How System Shock became interesting by not giving a f**k

In his New York Times bestseller Mark Manson1 argues that only if we stop trying to match everybody’s expectations and to over-achieve on what society deams the only path to a succesful and fulfilling life, we will actually make it happen. Now, alltough the 2023 System Shock remake touches on many timely matters in its plot about an AI gone rogue, it does not care too much about self-growth and mental orientation. But with its shoulder-shrugging philosophy of not giving a f**k about attracting the masses, producing a game that is certainly not for everybody, but all the more loved by the players it was made for, makes us think that Mr. Manson might be on to something.

The convenience of an in-game Google Maps downgrades the charm of free roam exploration to glorified versions of hitting the pot.

There are moments of bewilderment when setting foot on Citadel station for the first time. This is, by all accounts, an unforgiving place to explore. Partly due to the maze-like layout of its levels and the ill-tempered variety of enemies they host. More importantly though, the game’s mute approach to storytelling and its stubborn neglect of handholding make confusion a feature, rather than an accident. There are, for example, no quest markers to follow, no dotted line on a mini-map to navigate or overlays conveniently indicating the correct door code. Here, painting yourself a mental map of the surroundings and keeping track of important pieces of information is not only part of the fun, but a basic requirement for a successful playthrough. It does not help then, that useful tidbits of knowladge, tools and weapons are often hidden well enough and away from the critical path, easy to overlook by too laissez faire adventurers. But despite – or maybe even because of – the potential frustration this tolerance towards desorientation holds, the rewarding moment of finally discovering the final piece of a puzzle, making a new deck of the space station accessable for exploration, has all the more weight to it.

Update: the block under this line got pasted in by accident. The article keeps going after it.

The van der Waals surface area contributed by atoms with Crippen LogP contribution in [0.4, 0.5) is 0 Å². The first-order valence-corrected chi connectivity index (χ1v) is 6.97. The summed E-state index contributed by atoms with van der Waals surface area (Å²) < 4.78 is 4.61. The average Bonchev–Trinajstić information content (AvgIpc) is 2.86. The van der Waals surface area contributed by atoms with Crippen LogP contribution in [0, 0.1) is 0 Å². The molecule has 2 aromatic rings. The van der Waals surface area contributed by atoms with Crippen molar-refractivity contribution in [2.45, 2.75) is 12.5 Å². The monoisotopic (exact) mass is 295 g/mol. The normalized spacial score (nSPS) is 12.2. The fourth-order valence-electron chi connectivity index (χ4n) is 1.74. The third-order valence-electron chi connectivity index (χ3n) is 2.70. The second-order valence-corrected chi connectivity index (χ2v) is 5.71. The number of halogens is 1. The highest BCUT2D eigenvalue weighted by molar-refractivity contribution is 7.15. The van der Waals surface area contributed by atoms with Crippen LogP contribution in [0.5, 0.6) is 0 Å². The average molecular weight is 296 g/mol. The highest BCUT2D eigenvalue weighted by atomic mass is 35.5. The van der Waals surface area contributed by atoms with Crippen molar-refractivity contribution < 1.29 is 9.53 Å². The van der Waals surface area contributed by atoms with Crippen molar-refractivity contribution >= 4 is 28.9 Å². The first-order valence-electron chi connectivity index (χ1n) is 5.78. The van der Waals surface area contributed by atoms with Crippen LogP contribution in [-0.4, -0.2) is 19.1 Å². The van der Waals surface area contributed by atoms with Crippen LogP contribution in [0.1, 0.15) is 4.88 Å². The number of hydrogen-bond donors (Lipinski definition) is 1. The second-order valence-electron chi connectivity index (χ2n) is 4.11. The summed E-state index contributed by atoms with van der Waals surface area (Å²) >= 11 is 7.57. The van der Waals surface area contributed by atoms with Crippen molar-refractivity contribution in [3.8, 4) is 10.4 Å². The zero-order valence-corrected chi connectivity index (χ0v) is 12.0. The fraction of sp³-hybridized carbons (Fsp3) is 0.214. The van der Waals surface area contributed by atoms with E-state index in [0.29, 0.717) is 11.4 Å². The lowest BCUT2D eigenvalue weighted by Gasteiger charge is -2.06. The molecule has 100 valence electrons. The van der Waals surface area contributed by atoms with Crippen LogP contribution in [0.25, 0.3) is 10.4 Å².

Re-imagining a classic is more about citing what made it a hit than re-inventing the entire formula.

There were times when players were used to games not talking them through the experience. Laying out unmistakable breadcrumbs, often accompanied by the paralyzing convenience of an in-game version of Google Maps. Basically downgrading the charm of free roam exploration to glorified versions of hitting the pot. Choosing to make a game that allows its self to put some players off for the sake of depth and identity is not only a brave approach for a game of 2023. Setting birth into a market environment that is dominated by a concern over market shares and games pushed towards insignificance by their drive to be a jack of all trades. It is also proof that re-imagining a classic is more about citing what made it a hit in the first place than re-inventing the entire formula. Or as Mark Manson might phrase it – if you’re gonna’ reach your goals, you gotta’ choose when to give a f**k.

  1. Manson, Mark. The Subtle Art of Not Giving a F*ck: A Counterintuitive Approach to Living a Good Life. 2016 ↩︎

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